Fishing for fishy contracts

Transparent public procurement remains central to PTI’s promise of eliminating corruption

Hasaan Khawar September 11, 2018
Only a handful of cases get scrutinised anti-corruption agencies. PHOTO: FILE

We live in a country where payment of speed money and gratification is a norm in routine government tenders for civil works. Yet only a handful of cases, mostly exposed by media, get scrutinised by anti-corruption agencies. Majority of the cases, involving questionable procurement or corruption, fail to attract any scrutiny or public attention. While transparent public procurement remains central to the PTI’s promise of eliminating corruption, does the government have any means to detect such corruption in government contracts?

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Almost all allegations of corruption in public tenders are based on non-compliance with procurement rules. As long as the prescribed process is complied with, our system would accept all procurements as ‘legitimate’. The only focus is on prior controls and there is no emphasis on post-audits, or evaluating what they delivered. Compliance with rules however is not a sure check against corruption, collusion or inefficiency.

Countries all around the world have adopted the best value-for-money notion, going way beyond the least-cost contracting model. Imagine a public building, where the contractor is hired through competitive bidding and the costing is done based on standard government benchmarks. It does not matter if the poor quality construction costs more than comparable construction in the private sector, as no external benchmarking is ever done.

There is therefore a need to undertake regular performance audit of a selection of public procurements and those with extremely poor value-for-money or with significant gap with private sector benchmarks should be properly audited.

Another important area that should raise a red flag is the cases in which competitive procurement has been avoided. The PPRA regulations do allow the government to single source ‘complex’ projects, but without clearly specifying conditions to qualify complexity. Non-statutory guidelines then define broad principles, leaving much to officials’ discretion.

In recent past, many contracts, for instance, were reportedly given to autonomous government-owned agencies on the pretext that there is no need for competitive procurement within government-to-government contracts. These agencies then undertook single-source procurement on the basis that they were autonomous agencies and did not fall under PPRA regulations. Unfortunately, they cannot have it both ways. This is one area, where projects should immediately earn scrutiny by the National Accountability Bureau or any other watchdog.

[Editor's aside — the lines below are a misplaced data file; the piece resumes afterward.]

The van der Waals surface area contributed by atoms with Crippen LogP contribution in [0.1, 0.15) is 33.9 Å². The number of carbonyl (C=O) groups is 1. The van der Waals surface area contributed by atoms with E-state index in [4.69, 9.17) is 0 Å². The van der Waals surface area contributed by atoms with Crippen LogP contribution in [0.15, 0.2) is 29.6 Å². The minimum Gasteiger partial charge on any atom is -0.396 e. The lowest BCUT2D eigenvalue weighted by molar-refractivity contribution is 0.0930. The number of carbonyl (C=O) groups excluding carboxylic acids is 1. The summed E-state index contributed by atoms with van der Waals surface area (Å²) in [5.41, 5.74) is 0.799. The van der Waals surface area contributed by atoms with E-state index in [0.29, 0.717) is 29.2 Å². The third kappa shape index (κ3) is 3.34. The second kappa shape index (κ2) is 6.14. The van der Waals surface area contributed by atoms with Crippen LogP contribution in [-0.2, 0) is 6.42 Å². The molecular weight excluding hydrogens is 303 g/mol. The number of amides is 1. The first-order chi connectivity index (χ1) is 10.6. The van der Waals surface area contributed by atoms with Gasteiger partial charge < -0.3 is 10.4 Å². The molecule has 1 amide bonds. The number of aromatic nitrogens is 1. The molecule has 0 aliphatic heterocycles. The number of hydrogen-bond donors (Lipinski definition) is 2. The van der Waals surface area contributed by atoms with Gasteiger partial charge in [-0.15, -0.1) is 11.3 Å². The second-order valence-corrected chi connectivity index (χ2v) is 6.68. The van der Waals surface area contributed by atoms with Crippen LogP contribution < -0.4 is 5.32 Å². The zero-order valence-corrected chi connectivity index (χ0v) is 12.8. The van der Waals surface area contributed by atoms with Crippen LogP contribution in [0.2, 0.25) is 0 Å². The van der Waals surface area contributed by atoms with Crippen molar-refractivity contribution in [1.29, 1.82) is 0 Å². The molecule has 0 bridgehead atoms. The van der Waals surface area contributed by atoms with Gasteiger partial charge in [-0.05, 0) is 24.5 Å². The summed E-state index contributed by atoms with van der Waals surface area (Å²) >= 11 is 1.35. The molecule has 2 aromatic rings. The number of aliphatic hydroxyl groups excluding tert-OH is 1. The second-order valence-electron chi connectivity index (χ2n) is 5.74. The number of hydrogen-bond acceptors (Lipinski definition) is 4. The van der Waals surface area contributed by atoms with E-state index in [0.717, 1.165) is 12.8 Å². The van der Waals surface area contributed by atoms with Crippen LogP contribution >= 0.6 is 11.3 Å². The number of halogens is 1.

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Similarly all procurement contracts enjoying any exceptions should face a higher level of scrutiny. These exceptions may include exemptions from Pakistan Engineering Council’s bylaws, reportedly given too many projects.

There are also some standard parameters, which are being used globally to fish for fishy contracts. Such red flag indicators include cases where only a single bidder could qualify or there was only one bid. Tenders allowing unreasonably short time to respond, cases of contract award to a new bidder or a new joint venture partner who had never bid previously, or cases where the winning bid was quite close to the budget or estimated solution should also raise red flags. All such projects should automatically qualify for greater scrutiny.

Besides capturing these red flag indicators, there is also an urgent need to embrace open government principles and publically disclose relevant information to ensure transparency. A public contracts registry should be established to share all government contracts with the public. PPRAs should publicly disclose all cases of single sourcing, all exceptions given to public procurement contracts, contract values for winning and losing parties of public tenders, etc. Transparency International Pakistan currently manages a procurement watch platform, where it highlights a number of public procurement rules’ violations but there is not much public data available to report suspicious patterns.

Rather than waiting for the newspapers and TV channels to highlight cases of corruption, we need to put in place a pro-active system to identify unusual patterns that need to be investigated further. It is only then can we move towards a truly transparent public procurement regime.

Published in The Express Tribune, September 11th, 2018.

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